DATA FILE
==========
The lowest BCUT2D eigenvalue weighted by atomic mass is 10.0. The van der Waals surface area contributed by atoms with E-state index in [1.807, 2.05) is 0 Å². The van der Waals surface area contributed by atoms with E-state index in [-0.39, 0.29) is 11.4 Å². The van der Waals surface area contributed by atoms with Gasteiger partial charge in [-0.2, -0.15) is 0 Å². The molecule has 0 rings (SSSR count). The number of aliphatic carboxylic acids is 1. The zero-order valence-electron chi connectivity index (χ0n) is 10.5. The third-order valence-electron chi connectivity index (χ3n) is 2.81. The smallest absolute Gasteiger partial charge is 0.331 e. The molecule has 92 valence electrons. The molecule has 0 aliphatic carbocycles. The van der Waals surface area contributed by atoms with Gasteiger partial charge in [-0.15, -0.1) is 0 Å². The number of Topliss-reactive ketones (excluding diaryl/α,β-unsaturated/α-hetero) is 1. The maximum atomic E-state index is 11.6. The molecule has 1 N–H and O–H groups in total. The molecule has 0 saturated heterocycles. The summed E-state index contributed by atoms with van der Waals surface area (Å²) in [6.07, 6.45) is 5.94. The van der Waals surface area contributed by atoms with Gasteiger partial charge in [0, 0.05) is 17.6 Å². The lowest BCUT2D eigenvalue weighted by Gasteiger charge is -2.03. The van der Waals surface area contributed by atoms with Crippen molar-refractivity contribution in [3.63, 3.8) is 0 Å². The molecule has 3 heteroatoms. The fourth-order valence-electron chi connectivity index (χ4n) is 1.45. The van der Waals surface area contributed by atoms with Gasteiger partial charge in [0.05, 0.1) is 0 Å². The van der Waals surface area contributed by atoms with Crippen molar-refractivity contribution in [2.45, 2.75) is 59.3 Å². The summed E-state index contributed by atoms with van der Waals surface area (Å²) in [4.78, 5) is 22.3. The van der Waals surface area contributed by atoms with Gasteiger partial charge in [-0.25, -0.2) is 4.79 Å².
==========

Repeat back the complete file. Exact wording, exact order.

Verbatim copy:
The lowest BCUT2D eigenvalue weighted by atomic mass is 10.0. The van der Waals surface area contributed by atoms with E-state index in [1.807, 2.05) is 0 Å². The van der Waals surface area contributed by atoms with E-state index in [-0.39, 0.29) is 11.4 Å². The van der Waals surface area contributed by atoms with Gasteiger partial charge in [-0.2, -0.15) is 0 Å². The molecule has 0 rings (SSSR count). The number of aliphatic carboxylic acids is 1. The zero-order valence-electron chi connectivity index (χ0n) is 10.5. The third-order valence-electron chi connectivity index (χ3n) is 2.81. The smallest absolute Gasteiger partial charge is 0.331 e. The molecule has 92 valence electrons. The molecule has 0 aliphatic carbocycles. The van der Waals surface area contributed by atoms with Gasteiger partial charge in [-0.15, -0.1) is 0 Å². The number of Topliss-reactive ketones (excluding diaryl/α,β-unsaturated/α-hetero) is 1. The maximum atomic E-state index is 11.6. The molecule has 1 N–H and O–H groups in total. The molecule has 0 saturated heterocycles. The summed E-state index contributed by atoms with van der Waals surface area (Å²) in [6.07, 6.45) is 5.94. The van der Waals surface area contributed by atoms with Gasteiger partial charge in [0, 0.05) is 17.6 Å². The lowest BCUT2D eigenvalue weighted by Gasteiger charge is -2.03. The van der Waals surface area contributed by atoms with Crippen molar-refractivity contribution in [3.63, 3.8) is 0 Å². The molecule has 3 heteroatoms. The fourth-order valence-electron chi connectivity index (χ4n) is 1.45. The van der Waals surface area contributed by atoms with Gasteiger partial charge in [0.05, 0.1) is 0 Å². The van der Waals surface area contributed by atoms with Crippen molar-refractivity contribution in [2.45, 2.75) is 59.3 Å². The summed E-state index contributed by atoms with van der Waals surface area (Å²) in [4.78, 5) is 22.3. The van der Waals surface area contributed by atoms with Gasteiger partial charge in [-0.25, -0.2) is 4.79 Å².